In her spare time Marcia enjoys horseback riding with her daughter, and all kinds of books and reading, but she is particularly partial to current events and describes herself as a “news junkie,” reading a couple of newspapers almost every day. She believes TBABS is a critical service that deserves high visibility and community-wide support, and is thrilled to be in a position to help promote and encourage sustainability of the program. Marcia would be delighted to get to know TBABS patrons, and to hear about any ideas you may have regarding fund development and outreach. Her direct telephone number is 503-378-5456; or you may call our toll free number, 1-800-452-0292 and key in extension 85456.
Please join with us in giving a warm welcome to our newest team members!
Thanks to our many friends who continue to support our efforts, we have purchased 12 new described movies. The movies are as follows: 40-Year-Old Virgin; Brokeback Mountain; Cheaper by the Dozen 2; Chicken Little; Chronicles of Narnia; Eight Below; Fantastic Four; Fever Pitch; Harry Potter and the Goblet of Fire; Herbie: Fully Loaded; Jarhead; King Kong (2005 version); and The Producers. If you would like to reserve a movie, or if you would like an updated descriptive video catalog in large print or Braille, give us a call. You may also access the catalog via our website at www.tbabs.org.
The third in a series of five titles professionally recorded at the New Mexico State Library is now available for your reading pleasure.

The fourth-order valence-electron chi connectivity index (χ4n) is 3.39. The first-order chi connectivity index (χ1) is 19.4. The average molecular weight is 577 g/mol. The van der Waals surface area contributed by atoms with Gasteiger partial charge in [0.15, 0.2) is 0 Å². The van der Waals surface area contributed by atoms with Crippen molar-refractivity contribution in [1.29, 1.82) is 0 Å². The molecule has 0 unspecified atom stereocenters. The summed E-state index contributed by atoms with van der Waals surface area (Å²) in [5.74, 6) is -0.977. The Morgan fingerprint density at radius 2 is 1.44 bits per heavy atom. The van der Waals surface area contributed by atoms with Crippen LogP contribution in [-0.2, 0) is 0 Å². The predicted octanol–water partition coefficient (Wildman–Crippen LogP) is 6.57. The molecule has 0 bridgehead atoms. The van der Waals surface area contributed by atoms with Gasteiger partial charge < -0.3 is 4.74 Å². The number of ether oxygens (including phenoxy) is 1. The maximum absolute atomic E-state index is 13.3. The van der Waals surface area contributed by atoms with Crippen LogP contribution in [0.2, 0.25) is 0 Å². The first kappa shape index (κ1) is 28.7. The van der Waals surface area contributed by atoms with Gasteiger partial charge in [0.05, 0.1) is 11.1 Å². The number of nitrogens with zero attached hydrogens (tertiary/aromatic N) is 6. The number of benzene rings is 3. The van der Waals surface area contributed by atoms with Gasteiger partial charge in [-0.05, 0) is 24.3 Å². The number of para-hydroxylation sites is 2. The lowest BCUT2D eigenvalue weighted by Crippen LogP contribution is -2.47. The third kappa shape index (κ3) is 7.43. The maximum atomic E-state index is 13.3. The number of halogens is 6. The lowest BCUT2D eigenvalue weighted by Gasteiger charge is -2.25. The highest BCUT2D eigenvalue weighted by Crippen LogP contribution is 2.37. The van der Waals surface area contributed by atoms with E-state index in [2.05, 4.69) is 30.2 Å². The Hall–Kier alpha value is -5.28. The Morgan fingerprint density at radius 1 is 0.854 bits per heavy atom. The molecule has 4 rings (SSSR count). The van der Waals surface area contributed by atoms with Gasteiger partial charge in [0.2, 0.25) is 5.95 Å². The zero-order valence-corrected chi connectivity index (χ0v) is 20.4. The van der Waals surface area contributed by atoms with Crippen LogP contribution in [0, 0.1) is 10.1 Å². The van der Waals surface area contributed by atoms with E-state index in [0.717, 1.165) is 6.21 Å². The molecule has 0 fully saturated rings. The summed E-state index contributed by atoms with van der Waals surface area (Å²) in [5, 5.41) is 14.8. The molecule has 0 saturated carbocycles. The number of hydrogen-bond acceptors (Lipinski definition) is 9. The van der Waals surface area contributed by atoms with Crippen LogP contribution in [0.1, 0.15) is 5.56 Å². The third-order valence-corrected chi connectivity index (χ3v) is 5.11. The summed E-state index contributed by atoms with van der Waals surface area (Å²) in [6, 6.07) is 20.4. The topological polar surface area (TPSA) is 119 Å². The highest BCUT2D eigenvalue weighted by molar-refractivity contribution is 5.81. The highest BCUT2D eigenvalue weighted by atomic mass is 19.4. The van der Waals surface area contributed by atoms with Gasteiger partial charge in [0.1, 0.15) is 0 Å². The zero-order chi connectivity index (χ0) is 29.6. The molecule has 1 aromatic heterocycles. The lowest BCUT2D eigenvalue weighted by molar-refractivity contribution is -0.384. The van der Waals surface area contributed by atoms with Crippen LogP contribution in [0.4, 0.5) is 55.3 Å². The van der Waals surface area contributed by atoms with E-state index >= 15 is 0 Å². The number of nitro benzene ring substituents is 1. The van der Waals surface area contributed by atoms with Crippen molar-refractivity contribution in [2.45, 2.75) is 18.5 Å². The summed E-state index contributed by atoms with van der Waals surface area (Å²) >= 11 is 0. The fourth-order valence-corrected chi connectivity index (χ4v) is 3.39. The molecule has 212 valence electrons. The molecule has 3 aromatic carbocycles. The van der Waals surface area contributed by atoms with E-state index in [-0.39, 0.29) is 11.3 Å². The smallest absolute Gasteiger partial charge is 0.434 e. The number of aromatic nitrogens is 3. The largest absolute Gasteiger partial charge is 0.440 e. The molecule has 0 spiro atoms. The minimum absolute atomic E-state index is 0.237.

The Devil’s Door, CBX01232, a 1994 publication by Oregon author Sharan Newman, continues the adventures of Catherine LeVendeur.
Set in a convent in 12th century France, The Devil’s Door finds the novice detective involved in the case of a wealthy countess found brutally beaten by unknown assailants. Readers who have exhausted the works of author Ellis Peters’ Brother Cadfael mysteries (Ms. Peters deceased in 1995) should find something to cheer about with the LeVendeur books. Both are set in medieval times, and both involve intrigue which takes place in a religious order. 
The Devil’s Door is the second in the LeVendeur series by Newman. The National Library Service (NLS) has recorded books 1, 3, & 4 in the series. They are: Death Comes as Epiphany, RC 39255 (book #1); The Wandering Arm, RC 43642 (book #3); and Strong as Death, RC 44347 (book #4). If interested in any of these books, give TBABS a call.